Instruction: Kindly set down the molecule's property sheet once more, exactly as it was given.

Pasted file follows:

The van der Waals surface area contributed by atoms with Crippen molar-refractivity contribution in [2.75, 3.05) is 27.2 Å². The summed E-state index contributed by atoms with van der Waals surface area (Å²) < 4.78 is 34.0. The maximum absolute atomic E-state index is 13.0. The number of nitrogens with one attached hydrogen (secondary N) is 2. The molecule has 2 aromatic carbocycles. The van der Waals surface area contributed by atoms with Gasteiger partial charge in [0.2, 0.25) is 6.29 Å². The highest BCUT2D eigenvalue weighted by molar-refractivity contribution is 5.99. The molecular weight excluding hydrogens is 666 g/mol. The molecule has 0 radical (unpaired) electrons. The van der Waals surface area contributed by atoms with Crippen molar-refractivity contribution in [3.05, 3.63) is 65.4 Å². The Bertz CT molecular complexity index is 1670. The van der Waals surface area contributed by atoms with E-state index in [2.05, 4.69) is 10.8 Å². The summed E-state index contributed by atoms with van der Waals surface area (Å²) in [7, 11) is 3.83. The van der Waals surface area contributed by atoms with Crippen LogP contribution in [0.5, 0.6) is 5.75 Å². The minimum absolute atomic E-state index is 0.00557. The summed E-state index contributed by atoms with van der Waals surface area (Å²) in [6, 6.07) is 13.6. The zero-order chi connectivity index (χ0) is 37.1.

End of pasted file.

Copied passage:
The van der Waals surface area contributed by atoms with Crippen molar-refractivity contribution in [2.75, 3.05) is 27.2 Å². The summed E-state index contributed by atoms with van der Waals surface area (Å²) < 4.78 is 34.0. The maximum absolute atomic E-state index is 13.0. The number of nitrogens with one attached hydrogen (secondary N) is 2. The molecule has 2 aromatic carbocycles. The van der Waals surface area contributed by atoms with Gasteiger partial charge in [0.2, 0.25) is 6.29 Å². The highest BCUT2D eigenvalue weighted by molar-refractivity contribution is 5.99. The molecular weight excluding hydrogens is 666 g/mol. The molecule has 0 radical (unpaired) electrons. The van der Waals surface area contributed by atoms with Crippen molar-refractivity contribution in [3.05, 3.63) is 65.4 Å². The Bertz CT molecular complexity index is 1670. The van der Waals surface area contributed by atoms with E-state index in [2.05, 4.69) is 10.8 Å². The summed E-state index contributed by atoms with van der Waals surface area (Å²) in [7, 11) is 3.83. The van der Waals surface area contributed by atoms with Crippen LogP contribution in [0.5, 0.6) is 5.75 Å². The minimum absolute atomic E-state index is 0.00557. The summed E-state index contributed by atoms with van der Waals surface area (Å²) in [6, 6.07) is 13.6. The zero-order chi connectivity index (χ0) is 37.1.